These are my first ever toe-up socks. I started to knit a different pattern and after the first several rows, I realized that I didn’t like it so chucked that pattern and found this bamboo sock that was also a toe-up sock.
There are pros and cons to toe-up vs. top-down socks.
Toe-up Pros: No picking up stitches at the gusset.
Toe-up Cons: Starting the toe. Loosely binding off. Plus it is new to me.
Top-down Pros: Easy to cast on. Familiar to me
Top-down Cons: Picking up stitches for the gusset. Kitchener stitch for the toes.
I’m not sold on the toe-up construction but I’m willing to give it another try. The cast-on for the toe was a killer so if you have any suggestions or techniques to help, please feel free to leave them in the comments.
Since my sock needles were empty, I decided to knit a pair of shorties with some ribbing around the arch. I have a pair of commercial socks with ribbing around the foot. They really support the arch and make my feet feel good.
I’m making this up as I go so once finished, I’ll decide whether or not to knit the second one or rip out this one.I’m carrying the pink up the ribbing section so I can rejoin that color for the rest of the sock.
The last update for May (and I don’t remember if I did this in May or April) is a sewing project. Our front porch furniture needed new cushion covers. I made these covers in 2014 and the fabric faded and just would’t get clean. The print was large and busy.
I tried to order some new fabric in June of 2020 but with all the craziness happening in the world, my order was cancelled in August and wasn’t available anymore. Mr. Aitch suggested a solid red. I like the color but the fabric is slippery and was very difficult to sew. However, I think it will hold the color and clean up well. And the hummingbirds like the color, too.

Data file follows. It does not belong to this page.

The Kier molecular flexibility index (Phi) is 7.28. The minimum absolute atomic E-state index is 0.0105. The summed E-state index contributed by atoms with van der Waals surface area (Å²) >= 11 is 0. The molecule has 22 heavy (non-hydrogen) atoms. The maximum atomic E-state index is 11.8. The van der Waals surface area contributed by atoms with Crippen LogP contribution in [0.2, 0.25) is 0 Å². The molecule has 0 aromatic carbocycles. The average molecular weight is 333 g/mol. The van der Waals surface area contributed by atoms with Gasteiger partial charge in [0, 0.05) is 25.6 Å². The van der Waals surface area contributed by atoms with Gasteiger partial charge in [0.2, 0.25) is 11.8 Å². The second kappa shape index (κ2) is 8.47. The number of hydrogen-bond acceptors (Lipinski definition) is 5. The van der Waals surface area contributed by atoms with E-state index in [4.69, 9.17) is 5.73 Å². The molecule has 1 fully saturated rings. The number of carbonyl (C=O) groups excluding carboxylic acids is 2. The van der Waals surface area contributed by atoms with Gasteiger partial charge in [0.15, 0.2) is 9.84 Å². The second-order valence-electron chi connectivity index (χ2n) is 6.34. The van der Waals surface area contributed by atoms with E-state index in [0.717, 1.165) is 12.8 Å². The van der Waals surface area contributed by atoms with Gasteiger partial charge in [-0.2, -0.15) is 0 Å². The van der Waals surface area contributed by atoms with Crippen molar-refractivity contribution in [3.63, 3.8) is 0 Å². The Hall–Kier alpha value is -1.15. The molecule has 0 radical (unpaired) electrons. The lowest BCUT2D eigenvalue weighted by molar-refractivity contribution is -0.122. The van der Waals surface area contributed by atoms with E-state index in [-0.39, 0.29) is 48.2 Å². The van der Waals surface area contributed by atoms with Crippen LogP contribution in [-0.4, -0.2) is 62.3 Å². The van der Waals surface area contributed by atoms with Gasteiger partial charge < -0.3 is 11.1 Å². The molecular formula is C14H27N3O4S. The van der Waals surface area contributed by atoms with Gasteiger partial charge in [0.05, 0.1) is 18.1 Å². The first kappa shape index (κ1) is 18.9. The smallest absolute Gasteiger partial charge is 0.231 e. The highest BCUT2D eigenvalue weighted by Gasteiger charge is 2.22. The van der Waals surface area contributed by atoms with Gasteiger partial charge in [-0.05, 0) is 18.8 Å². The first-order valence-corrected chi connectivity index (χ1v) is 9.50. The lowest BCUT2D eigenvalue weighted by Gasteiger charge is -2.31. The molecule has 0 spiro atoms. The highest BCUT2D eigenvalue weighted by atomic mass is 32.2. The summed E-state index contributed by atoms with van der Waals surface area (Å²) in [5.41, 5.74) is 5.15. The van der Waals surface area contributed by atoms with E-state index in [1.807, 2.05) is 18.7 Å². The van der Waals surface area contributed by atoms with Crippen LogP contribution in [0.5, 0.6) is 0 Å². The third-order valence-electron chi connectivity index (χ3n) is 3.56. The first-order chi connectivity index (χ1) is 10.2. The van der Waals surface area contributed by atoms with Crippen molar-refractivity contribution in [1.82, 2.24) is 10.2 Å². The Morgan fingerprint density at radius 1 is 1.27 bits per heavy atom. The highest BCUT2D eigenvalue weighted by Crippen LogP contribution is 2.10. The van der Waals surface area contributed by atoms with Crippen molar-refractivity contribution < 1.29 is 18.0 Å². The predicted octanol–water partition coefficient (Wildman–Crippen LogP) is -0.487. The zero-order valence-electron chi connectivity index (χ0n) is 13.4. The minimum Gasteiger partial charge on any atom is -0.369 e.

Oh, one more thing… Brood X cicadas arrived about 10 days ago. We’ll be listening to their lovely (?) mating song for about another month. Then we won’t see nor hear them again for 17 years. This one is sitting on my giant-leaf hosta and is about 1.5 inches long with red eyes.
Helen Stewart’s Handmade Sock Society season 4 got underway earlier this month. The first sock pattern, Curling Mist, was a joy to knit with an all-around texture.
(c) Helen Stewart
Knit Picks Hawthorne Multi yarn in the Cully colorway (color discontinued) is a soft green with hints of blue.I pretty much followed the pattern except for the heel flap. I have two favorite patterns that I like to use: the Slip-stitch heel flap and the Eye of Partridge heel flap. I decided on the slip-stitch one as it would flow better from the ribbed pattern into the heel flap.
Helen suggested in her pattern to reverse the cabling from leaning to the right to the left for the second sock so they would be mirror images. So I did that as well.
The socks fit my feet perfectly.
Isn’t it funny that you can look and look and look at something and not see a missed stitch until you have a picture of it?
And with that missed cable crossing (oops) I will keep these for myself.
Do you have works-in-progress or finished anything lately?
Even though my knitting mojo was a no-go for a few weeks, I did manage some relatively mindless knitting making more scrubbies.I love the top one but dealing with two balls of this scratchy yarn in one row was too much for my hands. All were made with Red Heart Sparkle Scrubby yarn.
So all the others were two or three color blocks. Much more interesting than a solid color. They do hold up well and the best part is they dry quickly.
Craftsy was hosting a week-long series of Valentine crafts and I decided to make a heart-shaped scrubbie. The pattern is free but you might have to sign up to get it.
My mods were to stop increasing after 36 stitches (34 rows), straight knitting for 10 rows then follow the instructions for the decreases. It is just too cute for dishes!
I also signed up for the fourth season on The Handmade Sock Society and already have the first sock started. More on that later this week.